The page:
French authorities have placed an order for 544 kiosks and 250 tablets to collect face and fingerprint biometrics from ferry car passengers amid concerns that queues could form for UK passengers traveling to France when the Entry/Exit System (EES) within the European Union goes operational.
The Telegraph alludes to a recent report by France’s “Cours des Comptes,” a government audit institution, which indicates that the system could add up the time required for border checks to be completed as passengers will have to be scanned in front of digital kiosks to authenticate their travel credentials.
Once the EES goes live, the face and fingerprint biometrics of any traveler entering the Schengen area for the first time will have to be collected and stored in a centralized database. Such data will be valid for a duration of three years, EU officials say.
The outlet notes that the fears of queues are fueled by the fact that check time for passengers at France’s borders increased with Eurostar biometric gates after Brexit.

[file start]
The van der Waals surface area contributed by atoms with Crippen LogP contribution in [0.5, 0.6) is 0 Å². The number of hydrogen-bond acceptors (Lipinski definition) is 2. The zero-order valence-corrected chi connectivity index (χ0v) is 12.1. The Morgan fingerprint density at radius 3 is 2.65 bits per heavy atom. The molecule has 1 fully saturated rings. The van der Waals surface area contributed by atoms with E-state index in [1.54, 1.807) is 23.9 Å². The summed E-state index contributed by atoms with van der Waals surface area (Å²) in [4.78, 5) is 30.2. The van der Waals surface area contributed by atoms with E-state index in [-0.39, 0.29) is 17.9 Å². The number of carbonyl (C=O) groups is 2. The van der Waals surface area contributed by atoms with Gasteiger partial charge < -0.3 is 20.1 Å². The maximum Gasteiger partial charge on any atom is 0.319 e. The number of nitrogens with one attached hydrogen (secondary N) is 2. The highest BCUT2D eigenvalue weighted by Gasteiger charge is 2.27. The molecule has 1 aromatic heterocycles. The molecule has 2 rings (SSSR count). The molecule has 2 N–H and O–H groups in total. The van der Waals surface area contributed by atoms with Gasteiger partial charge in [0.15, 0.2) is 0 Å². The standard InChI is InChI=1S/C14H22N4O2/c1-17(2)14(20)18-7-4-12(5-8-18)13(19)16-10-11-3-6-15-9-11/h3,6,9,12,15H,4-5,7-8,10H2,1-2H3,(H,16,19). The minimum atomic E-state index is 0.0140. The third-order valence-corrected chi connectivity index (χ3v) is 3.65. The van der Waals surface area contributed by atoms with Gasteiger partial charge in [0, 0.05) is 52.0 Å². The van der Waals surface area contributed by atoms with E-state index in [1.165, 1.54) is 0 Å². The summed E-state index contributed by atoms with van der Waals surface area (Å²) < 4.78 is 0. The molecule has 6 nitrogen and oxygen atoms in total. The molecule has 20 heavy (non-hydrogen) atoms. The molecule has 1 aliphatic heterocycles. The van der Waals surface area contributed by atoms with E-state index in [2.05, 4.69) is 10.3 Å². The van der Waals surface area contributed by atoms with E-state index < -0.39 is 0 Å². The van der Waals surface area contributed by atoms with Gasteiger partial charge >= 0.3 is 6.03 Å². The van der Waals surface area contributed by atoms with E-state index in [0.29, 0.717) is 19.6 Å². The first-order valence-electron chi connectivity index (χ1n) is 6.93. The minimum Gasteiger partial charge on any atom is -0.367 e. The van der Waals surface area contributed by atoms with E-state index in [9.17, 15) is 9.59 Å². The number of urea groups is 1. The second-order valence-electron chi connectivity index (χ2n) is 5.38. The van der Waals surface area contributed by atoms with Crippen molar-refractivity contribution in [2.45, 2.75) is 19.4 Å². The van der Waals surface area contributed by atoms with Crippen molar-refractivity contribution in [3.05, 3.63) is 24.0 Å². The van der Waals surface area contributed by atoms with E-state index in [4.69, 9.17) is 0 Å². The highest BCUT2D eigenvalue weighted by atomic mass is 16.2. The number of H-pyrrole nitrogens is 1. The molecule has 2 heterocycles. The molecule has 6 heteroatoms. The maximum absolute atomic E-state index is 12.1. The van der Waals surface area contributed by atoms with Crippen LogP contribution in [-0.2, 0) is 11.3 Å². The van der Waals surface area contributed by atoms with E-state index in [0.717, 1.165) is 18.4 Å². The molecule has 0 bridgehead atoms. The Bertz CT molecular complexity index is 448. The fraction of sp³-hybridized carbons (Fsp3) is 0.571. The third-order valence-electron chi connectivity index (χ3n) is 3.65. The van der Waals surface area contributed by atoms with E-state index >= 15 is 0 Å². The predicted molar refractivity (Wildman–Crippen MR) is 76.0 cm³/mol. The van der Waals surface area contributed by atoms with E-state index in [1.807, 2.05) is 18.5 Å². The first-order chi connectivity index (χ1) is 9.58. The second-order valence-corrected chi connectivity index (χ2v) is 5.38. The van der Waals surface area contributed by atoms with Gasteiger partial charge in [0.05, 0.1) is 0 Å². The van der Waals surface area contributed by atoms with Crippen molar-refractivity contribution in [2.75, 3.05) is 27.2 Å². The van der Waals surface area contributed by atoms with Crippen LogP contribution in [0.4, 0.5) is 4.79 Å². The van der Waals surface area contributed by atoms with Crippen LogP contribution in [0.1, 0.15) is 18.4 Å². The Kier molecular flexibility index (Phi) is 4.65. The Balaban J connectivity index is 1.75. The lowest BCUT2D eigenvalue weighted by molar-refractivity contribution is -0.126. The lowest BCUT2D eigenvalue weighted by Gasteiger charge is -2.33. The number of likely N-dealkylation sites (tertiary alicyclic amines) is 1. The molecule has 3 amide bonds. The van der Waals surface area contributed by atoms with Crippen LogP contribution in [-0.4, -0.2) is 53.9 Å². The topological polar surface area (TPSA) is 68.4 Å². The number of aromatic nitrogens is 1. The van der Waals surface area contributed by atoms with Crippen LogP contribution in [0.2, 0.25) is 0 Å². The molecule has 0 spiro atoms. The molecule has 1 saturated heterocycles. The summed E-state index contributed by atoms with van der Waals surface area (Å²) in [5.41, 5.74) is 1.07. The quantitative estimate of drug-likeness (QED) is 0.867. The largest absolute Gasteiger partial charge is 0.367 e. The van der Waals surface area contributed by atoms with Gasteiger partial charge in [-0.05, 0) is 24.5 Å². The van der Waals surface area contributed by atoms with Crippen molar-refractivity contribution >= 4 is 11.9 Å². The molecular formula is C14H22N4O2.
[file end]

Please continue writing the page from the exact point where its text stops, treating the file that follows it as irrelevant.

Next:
Travel industry stakeholders are calling for the EES to be seamless.
The EES, for a reminder, is an initiative hatched by the EU in 2013 to strengthen border controls among member countries using biometrics technology. Initially previewed to have gone operational in 2022, it has been pushed back for various reasons.
It is now expected that the project could get underway by the end of this year, although they are still hesitations that things may finally get going only after the summer Olympics due to take place in Paris next year.
These EES arrangements come as the EU is already facing accusations of migrants’ right violations with the implementation of its digital border policies dubbed “techno-borders.”
Source: Biometrics Update
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